Russia hikes interest rates as rouble plummets

Business

Russia’s central bank has hiked interest rates by 3.5 percentage points to 12% in an emergency move after the rouble plunged in value.

It comes after the currency fell to an almost 17-month low of 101 roubles to one US dollar on Monday – a loss of more than a third of its value since the beginning of the year.

But experts said the drastic move was unlikely to have much of an impact on Russia’s economic woes while its war in Ukraine and Western sanctions continued.

The currency did strengthen slightly on Tuesday morning following the rate announcement, but by lunchtime it had slipped to around 99 roubles to the dollar.

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“As long as the war continues it just gets worse for Russia, the Russian economy and the rouble,” said Timothy Ash, a senior strategist at Bluebay Asset Management.

He added: “Hiking policy rates won’t solve anything – they might temporarily slow the pace of depreciation of the rouble at the price of slower real GDP [gross domestic product] growth – unless the core problem, the war and sanctions are resolved.”

Russia’s Central Bank made the move only hours after Vladimir Putin‘s economic adviser, Maxim Oreshkin, publicly criticised the institution on Monday for the currency’s fall.

He attacked the “loose monetary policy” of officials and insisted the bank had “all the tools necessary” to stabilise the situation.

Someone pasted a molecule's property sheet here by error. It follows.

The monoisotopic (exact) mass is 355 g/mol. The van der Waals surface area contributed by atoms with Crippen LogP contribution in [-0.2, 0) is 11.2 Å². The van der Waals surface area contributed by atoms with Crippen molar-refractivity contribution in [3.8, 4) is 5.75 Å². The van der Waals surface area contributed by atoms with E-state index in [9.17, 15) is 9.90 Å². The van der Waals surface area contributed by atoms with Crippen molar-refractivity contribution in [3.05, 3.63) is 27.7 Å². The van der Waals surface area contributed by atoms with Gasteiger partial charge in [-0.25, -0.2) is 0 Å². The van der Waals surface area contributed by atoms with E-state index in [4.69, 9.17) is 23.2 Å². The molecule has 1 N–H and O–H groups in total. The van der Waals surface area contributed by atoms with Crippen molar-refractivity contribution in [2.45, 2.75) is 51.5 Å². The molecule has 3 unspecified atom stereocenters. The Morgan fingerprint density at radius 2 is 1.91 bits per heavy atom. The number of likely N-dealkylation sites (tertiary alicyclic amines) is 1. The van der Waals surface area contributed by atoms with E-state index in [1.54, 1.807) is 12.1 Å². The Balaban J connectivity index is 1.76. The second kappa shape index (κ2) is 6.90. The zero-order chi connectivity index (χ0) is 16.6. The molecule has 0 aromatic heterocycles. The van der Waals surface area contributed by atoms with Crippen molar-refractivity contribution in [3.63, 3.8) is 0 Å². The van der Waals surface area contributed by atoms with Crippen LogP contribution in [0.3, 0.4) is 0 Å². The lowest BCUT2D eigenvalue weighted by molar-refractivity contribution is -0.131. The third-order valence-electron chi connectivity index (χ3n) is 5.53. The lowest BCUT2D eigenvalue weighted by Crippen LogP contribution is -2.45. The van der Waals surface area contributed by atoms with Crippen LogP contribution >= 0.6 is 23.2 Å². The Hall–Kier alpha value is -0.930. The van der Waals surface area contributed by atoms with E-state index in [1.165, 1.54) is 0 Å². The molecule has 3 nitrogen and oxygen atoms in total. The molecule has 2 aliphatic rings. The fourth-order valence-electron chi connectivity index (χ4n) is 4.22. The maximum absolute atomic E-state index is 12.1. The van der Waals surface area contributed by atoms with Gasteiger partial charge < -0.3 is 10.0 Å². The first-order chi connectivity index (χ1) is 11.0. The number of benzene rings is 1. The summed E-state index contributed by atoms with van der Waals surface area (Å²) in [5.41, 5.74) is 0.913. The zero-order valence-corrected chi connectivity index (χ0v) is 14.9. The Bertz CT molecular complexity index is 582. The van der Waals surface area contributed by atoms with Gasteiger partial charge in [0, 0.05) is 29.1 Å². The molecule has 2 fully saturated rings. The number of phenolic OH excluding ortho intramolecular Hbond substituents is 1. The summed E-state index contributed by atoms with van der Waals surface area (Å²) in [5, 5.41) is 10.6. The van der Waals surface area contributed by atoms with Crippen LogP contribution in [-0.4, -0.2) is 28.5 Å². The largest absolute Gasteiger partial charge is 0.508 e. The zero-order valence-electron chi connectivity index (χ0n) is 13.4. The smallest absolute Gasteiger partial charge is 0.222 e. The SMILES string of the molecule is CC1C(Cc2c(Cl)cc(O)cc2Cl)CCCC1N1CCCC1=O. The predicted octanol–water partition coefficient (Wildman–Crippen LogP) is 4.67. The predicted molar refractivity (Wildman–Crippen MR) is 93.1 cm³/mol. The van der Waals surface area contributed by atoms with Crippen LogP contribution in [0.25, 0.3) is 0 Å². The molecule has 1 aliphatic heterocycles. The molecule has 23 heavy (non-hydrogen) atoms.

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Inflation in Russia reached 7.6% over the past three months, the central bank has said.

It added that demand for goods exceeded the country’s ability to expand economic output, increasing inflation and affecting “the rouble’s exchange rate dynamics through elevated demand for imports”.

“Consequently, the pass-through of the rouble’s depreciation to prices is gaining momentum and inflation expectations are on the rise,” it said in a statement.

The Kremlin’s public criticism of the bank adds further pressure with Russia heading towards a presidential election in March 2024 as the cost of living rises.

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“While such a depreciation risks boosting inflation, it is also the signal it sends out to the Russian public about the costs of the invasion of Ukraine,” said Stuart Cole, chief macro economist at Equiti Capital in London.

“As such, today’s decision will likely have had an element of politics behind it as well as economics.”

The bank last made an emergency rate hike – to 20% – in late February 2022 amid economic turmoil in the immediate aftermath of the launch of the invasion of Ukraine.

The rouble has lost around a fifth of its value against the US dollar since the war began.

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Inflation then eased in the second half of 2022 and the bank steadily lowered the cost of borrowing to a low of 7.5%. But in July it raised rates to 8.5% and, following this week’s announcement, could hike them again in September.

Liam Peach, senior emerging markets economist at Capital Economics in London, warned: “Today’s rate hike will only temporarily slow the bleeding.”

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